There is funding to save Wanganui Collegiate but not Kauri
The 2013 budget contains $2 million new money so that Wanganui Collegiate can be solved but the end of funding for research into how Kauri can be saved even though research is showing promising results. There is something wrong with these priorities.
I blogged recently about the Government’s failure to continue funding of research into Kauri Dieback disease. The recent draft report into the operation of the Waitakere Ranges Heritage Area Act 2008 shows clearly that Kauri Dieback is the biggest natural threat to the natural health of the Waitakere Ranges. Yet despite this the Government has given up on the research. It is willing to spend $2 million on saving Wanganui Collegiate but nothing on saving Kauri even though some very promising areas of research have been identified.
It is thought that the disease first appeared in New Zealand as early as the 1940s. The understanding of how the disease is spread is not complete but it is believed that spores are spread by waterways and water films within soil as well as by feral pigs. Joggers and walkers with spores on their show are also a likely source of the disease’s spread.
There is a disturbingly high incidence of the disease near the walking tracks in the Waitakere Ranges. As a precaution some tracks have been closed.
Auckland Council and Department of Conservation officers and scientists have been conducting research on the disease. They have done sterling work and their research and efforts to deal with PTA are starting to show results.
Apologies to the gross simplification of work being done in the area but I believe that their approach can be categorized as follows:
1. They are experimenting with a chemical that they believe may treat PTA.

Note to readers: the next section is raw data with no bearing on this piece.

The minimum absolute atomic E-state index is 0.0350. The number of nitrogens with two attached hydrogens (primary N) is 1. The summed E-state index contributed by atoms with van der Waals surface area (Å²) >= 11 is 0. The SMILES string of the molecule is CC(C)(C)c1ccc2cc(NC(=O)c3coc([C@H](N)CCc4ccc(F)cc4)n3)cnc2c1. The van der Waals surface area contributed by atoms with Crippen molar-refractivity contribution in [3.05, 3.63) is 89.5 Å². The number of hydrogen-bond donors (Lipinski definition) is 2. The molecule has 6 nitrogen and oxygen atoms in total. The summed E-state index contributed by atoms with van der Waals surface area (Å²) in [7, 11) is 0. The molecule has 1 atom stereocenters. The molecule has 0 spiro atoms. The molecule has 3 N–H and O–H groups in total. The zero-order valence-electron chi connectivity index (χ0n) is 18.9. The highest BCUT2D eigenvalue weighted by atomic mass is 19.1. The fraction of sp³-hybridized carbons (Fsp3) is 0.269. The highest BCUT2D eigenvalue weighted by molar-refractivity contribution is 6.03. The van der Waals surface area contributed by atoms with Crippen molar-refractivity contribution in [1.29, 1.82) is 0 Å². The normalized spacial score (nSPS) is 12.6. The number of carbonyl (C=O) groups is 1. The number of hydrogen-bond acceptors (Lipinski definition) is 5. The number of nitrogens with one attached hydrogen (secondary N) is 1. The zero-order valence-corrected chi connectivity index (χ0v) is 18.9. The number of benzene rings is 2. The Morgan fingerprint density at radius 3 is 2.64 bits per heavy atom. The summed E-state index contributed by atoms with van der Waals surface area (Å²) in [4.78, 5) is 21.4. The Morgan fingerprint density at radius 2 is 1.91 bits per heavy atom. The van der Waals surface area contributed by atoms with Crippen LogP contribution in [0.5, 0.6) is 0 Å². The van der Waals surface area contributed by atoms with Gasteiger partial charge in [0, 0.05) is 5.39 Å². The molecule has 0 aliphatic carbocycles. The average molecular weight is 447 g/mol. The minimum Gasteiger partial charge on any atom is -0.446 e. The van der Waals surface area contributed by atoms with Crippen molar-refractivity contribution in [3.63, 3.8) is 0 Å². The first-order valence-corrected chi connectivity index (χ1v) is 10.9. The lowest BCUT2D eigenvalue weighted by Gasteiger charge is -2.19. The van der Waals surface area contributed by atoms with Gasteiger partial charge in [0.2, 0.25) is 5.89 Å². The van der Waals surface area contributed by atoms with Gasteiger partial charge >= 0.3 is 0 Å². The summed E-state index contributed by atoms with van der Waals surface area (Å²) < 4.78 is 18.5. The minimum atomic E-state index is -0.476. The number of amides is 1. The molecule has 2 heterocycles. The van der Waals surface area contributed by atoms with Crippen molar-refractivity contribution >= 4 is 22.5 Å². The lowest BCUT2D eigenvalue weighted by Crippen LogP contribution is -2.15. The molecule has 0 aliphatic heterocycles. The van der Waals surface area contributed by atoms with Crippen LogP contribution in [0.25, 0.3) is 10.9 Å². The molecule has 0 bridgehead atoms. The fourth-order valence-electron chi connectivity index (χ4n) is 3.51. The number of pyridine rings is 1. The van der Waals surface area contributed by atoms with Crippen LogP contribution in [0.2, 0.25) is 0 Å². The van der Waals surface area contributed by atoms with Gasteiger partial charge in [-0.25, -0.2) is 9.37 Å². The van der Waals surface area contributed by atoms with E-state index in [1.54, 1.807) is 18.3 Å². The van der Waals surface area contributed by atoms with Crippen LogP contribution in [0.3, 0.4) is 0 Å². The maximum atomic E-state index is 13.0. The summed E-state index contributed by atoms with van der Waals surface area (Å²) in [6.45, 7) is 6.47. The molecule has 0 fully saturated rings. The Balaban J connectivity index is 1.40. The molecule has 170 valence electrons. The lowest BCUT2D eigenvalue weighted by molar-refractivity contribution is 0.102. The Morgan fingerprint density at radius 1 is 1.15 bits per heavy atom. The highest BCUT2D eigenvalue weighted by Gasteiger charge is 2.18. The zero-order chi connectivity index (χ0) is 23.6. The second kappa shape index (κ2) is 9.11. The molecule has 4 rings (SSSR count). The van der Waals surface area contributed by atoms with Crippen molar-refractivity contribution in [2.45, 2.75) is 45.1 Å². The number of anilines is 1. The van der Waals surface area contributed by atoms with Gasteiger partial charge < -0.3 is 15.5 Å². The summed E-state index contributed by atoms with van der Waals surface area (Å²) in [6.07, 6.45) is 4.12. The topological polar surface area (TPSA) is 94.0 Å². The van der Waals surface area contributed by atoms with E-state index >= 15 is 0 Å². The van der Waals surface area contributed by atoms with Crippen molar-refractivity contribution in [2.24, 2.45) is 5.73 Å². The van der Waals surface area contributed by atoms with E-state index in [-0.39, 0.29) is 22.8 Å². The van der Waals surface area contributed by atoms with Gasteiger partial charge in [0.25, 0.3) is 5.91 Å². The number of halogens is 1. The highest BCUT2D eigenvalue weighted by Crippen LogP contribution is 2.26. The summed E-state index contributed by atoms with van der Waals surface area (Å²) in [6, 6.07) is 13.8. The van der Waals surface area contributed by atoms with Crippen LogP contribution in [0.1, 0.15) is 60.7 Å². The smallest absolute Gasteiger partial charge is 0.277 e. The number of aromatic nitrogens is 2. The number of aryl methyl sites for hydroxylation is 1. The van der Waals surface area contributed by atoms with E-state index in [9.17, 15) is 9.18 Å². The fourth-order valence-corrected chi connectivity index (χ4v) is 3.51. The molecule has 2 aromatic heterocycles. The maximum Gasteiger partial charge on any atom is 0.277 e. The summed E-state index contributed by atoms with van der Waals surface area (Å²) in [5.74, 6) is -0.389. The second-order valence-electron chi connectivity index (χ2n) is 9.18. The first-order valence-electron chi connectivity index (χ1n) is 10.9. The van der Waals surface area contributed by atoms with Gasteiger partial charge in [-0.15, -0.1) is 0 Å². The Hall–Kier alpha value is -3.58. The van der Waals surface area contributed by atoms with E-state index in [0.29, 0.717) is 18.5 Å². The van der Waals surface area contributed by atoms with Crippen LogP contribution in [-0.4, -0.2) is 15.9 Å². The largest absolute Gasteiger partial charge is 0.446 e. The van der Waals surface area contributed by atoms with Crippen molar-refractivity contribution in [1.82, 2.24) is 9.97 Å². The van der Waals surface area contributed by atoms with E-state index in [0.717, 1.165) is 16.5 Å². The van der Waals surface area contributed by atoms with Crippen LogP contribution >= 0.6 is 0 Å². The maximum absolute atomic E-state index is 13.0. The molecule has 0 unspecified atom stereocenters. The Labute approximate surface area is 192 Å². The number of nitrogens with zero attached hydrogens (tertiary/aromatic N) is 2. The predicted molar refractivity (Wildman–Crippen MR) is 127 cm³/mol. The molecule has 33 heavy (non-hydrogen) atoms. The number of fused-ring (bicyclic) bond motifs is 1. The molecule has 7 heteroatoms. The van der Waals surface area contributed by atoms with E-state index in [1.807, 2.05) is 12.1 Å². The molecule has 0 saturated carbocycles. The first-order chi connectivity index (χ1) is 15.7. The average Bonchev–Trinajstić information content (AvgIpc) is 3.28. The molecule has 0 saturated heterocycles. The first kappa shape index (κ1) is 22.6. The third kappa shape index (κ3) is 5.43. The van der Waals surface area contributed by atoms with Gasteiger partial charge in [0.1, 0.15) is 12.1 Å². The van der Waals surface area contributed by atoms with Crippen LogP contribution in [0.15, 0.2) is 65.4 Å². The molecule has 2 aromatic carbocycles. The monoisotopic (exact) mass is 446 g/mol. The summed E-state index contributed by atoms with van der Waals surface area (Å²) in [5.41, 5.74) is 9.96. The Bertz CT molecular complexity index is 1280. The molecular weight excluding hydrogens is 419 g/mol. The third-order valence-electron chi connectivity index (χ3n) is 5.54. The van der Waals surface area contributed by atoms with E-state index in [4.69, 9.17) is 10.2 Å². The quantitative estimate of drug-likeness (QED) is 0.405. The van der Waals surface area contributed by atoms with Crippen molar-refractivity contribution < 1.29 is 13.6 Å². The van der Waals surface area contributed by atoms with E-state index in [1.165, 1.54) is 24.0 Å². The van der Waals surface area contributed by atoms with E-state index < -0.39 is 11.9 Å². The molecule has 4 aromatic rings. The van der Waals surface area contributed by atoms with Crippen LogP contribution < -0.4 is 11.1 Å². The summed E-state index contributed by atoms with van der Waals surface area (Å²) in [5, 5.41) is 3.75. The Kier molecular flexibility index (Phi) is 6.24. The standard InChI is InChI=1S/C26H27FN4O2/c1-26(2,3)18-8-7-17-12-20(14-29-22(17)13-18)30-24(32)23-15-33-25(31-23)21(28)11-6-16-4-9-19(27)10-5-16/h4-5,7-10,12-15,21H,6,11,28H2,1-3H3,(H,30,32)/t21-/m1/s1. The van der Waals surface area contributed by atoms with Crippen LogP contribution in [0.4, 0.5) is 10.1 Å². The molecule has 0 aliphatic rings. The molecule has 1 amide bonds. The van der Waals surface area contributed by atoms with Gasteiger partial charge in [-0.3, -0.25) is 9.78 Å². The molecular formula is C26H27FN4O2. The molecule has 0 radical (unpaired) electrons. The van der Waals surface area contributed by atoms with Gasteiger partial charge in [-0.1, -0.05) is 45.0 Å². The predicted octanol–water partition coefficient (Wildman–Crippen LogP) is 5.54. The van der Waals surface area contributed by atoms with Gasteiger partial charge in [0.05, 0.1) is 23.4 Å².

2. They are working out, Gaia like, how to maximize natural inhibitors to the spread of the disease.
The chemical trial involves the use of phosphoric acid and trials have occurred for the past two years. In 2011 glasshouse experiments were conducted. The experiment involved the application of phosphoric acid either by spraying, by the use of a hypodermic needle or as a soil drench. Trees were infected with PTA either by the introduction of a contaminated rice grain to a sore or through introducing inoculum to the soil.
Fourteen Kauri infected through the inoculum technique and left untreated were dead within 20 weeks. But 15 further Kauri injected with phosphoric acid were alive and healthy after the same period. Lesion growth was significantly smaller in treated trees than in untreated trees. The application of phosphoric acid through spray or soil drench also had a positive effect although less beneficial effect on the trees’ longevity.
In trees that were trunk inoculated with PTA only the injection method provided significant disease control.
Field tests were then conducted. In a Plant and Food Research report prepared for MAF and released in March 2013 it was noted that in one of the field tests a higher number of untreated Kauri appeared active (expressing fresh ooze) than treated Kauri. The phosphite did adversely affect the Kauri initially but a subsequent examination showed that the trees recovered.
This work was being funded by the Joint Agency for Long Term Management of Kauri Dieback Disease for which funding is running out.
The second area of work involves a series of assessing holistic and alternative methods to improve kauri health and/or to control PTA as well as using natural enemies of phytophthoras which can parasitise and/or produce antimicrobial compounds that inhibit pathogens. This approach has been successfully adopted in sustainable and organic horticultural production systems, for example in organic avocado orchards.
These trails are underway on private land with the participation of the affected landowners and the commercial/private industry companies that produce these products. These are all field trials and the health of trees which have been treated with a range of different products is being monitored.
As with the phosphite trials monitoring is underway but a few seasons of tree growth are required to measure how successful the trial is.
The latest budget does not have any good news. The final funding of $335k is due to be spent in the 2013/14 year and there is no further provision. All of this work faces the chop.
This is very disappointing. When the likes of Tane Mahuta are facing extinction and with there being some success with the techniques being used you would expect the Government at least try and do something.